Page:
When you're outdoors and nature calls, stay out of sighton September 9, 2013 @ 3:14 pm (Updated: 9:20 am - 9/10/13 )
County Councilmember Kathy Lambert was surprised to learn that King County doesn't have such a law for the unincorporated area, what she calls "our big backyard." She was disgusted by the behavior of some people during a couple of large gatherings in the county this summer.
"Some of them did not listen to their mothers on what's polite behavior in public," said Lambert. "They were befouling the area."
So Lambert drew up an ordinance that would make it illegal to urinate, or worse, in a public place, including a street, sidewalk, bridge, alley, plaza, park or bike trail among other spots. The law would have two key components.
"You have to intentionally do it and then you have to be generally visible to public view, so in other words, you have to do it in front of everybody," said council staff analyst Cliff Curry.
A council committee takes up the matter Tuesday afternoon. The sheriff supports a law against public urination that gives deputies some discretion in handing out citations. Chief deputy Anne Kirkpatrick told the council's Law, Justice, Health and Human Services committee recently that if somebody does it well out of view, perhaps during a hike, they wouldn't get in trouble.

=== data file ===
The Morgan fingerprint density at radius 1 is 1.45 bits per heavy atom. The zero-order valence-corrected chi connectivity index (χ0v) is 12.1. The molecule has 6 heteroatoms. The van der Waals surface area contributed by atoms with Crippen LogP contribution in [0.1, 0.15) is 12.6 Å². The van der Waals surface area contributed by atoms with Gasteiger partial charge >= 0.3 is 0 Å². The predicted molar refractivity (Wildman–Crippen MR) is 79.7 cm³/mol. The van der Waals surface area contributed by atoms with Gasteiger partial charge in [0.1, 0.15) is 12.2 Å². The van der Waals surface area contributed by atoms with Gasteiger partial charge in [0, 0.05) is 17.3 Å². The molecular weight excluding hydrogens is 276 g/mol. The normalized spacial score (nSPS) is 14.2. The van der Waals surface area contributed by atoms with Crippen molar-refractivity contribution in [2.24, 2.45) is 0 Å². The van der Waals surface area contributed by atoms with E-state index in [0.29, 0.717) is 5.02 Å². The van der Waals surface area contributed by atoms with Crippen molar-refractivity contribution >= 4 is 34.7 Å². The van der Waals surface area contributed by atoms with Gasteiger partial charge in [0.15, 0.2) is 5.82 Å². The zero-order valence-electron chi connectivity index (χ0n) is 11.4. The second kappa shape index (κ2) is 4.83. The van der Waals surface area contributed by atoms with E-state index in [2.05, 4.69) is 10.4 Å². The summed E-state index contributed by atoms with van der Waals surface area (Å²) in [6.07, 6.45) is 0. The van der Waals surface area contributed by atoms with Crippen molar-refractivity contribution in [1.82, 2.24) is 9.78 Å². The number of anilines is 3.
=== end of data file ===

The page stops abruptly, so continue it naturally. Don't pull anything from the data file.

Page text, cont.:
"I want to assure you that if there was a deputy who issued a citation in that situation, they would be visiting with me and I'm sure the sheriff has the use of good discretion," said Kirkpatrick. "I would not expect a deputy to do that."
Lambert has some work to do to convince her colleagues of the need for a law. Rod Dembowski, for one, would like some specific numbers. "The number, extent, frequency of these incidents, you know, I'm concerned about writing laws to address issues that aren't issues."
But Lambert insists it is an issue. "Where it happens it's very flagrant, it's happening, you're seeing it, it's causing havoc."
The latest version of the proposed ordinance removes the imposition of a misdemeanor criminal violation for a second offense. But fines could be up to $250, double what the City of Seattle imposes for the same crime.
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